Clearwater Seafoods Uses GIS to Improve Efficiency and Sustainability

When the executives of Clearwater Seafoods met an expert in ocean mapping, it opened a new window into the underwater world. “It just blew us away because all we had were ocean surface maps,” said Jim Mosher, director of Harvest Science at Clearwater. “Now all of a sudden we could see the outline and shape of the ground. It was a spectacle. “

The Nova Scotia-based brand specializes in luxury seafood, including scallops, clams, crab, shrimp and lobster that it harvests primarily on the seabed of the Canadian coast.

Some of Clearwater’s catch, like clams, actually live in the seabed, creating houses in the silt and mud known as the substrate. Catching these inhabitants of the seabed is labor intensive and expensive. A company like Clearwater needs to know when and where to harvest, but also when and where not harvest to protect the resource and the environment. Seabed models, produced with a geographic information system (GIS), provide an additional tool to improve harvesting operations and the sustainability of practices.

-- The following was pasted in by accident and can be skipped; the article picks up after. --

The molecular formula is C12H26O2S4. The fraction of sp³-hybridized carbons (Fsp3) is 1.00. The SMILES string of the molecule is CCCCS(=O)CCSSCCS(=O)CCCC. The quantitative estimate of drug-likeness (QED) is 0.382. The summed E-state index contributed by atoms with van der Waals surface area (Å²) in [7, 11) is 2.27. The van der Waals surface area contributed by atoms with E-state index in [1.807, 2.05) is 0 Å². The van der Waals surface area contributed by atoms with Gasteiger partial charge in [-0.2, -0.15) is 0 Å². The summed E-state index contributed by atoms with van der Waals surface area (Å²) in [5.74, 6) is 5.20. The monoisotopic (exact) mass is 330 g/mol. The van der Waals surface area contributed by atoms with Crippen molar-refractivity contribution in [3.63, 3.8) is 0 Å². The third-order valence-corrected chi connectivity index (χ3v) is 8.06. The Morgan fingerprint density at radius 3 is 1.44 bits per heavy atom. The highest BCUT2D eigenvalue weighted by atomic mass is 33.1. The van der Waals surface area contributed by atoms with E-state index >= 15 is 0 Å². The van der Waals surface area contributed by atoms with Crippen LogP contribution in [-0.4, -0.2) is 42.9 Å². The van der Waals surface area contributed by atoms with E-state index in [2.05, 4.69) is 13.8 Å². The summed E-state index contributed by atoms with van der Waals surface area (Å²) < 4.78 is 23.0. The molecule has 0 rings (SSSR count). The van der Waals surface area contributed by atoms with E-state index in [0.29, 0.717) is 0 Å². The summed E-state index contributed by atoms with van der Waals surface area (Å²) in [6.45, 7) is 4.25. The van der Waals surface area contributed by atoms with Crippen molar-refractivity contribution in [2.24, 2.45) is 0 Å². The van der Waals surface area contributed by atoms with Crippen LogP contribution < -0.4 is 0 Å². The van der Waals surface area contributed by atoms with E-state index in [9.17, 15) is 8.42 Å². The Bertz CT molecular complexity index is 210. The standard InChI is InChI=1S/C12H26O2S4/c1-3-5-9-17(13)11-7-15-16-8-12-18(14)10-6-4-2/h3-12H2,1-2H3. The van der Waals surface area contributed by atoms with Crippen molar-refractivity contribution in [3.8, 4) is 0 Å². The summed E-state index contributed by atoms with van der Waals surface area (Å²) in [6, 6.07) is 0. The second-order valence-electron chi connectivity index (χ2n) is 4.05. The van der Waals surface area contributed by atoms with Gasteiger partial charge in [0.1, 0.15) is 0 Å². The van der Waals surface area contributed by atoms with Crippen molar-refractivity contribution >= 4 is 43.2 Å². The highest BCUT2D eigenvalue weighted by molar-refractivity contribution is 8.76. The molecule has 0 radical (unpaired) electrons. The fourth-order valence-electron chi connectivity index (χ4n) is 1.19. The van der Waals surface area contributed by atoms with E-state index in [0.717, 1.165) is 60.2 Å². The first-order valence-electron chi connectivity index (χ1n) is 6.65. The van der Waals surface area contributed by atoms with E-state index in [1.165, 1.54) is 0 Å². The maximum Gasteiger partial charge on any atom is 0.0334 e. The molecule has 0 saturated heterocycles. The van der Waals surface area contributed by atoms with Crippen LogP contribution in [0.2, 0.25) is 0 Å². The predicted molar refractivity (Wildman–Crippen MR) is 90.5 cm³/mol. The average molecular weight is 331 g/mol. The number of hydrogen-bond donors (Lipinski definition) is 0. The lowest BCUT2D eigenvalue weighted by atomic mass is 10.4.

“Rather than the traditional method of just going out to sea, we do a lot of pre-trip planning,” Mosher said. “We have moved the operation from an operation that detects and reacts to an operation that predicts and then acts, targeting fishing sites with great precision. Our whole mindset has changed with the increased availability of robust data and maps over the years. “

Tales of topographic oceans

Following their meeting with the mapping expert, Mosher’s team began to invest heavily in technology to create bathymetric maps of habitats, topographic seabed maps with detailed depth contours to show the size. , shape and distribution of underwater features. Then they started to map the types of sediment.

“We knew that some of these species that feed by filtration, like scallops, don’t like living on sand because they choke, so they aggregate on gravel,” Mosher said. “So all of a sudden we were aiming for gravel patches. But what we were doing was still very rude, compared to what we have today.

Mosher’s team continued to collect data on seabed types, rock structures, and other oceanographic conditions in the ecosystem, which function as layers on a base map. Layers can be combined to achieve ever increasing location intelligence. Bathymetric information can be superimposed on current and past fishing practices to determine best practices.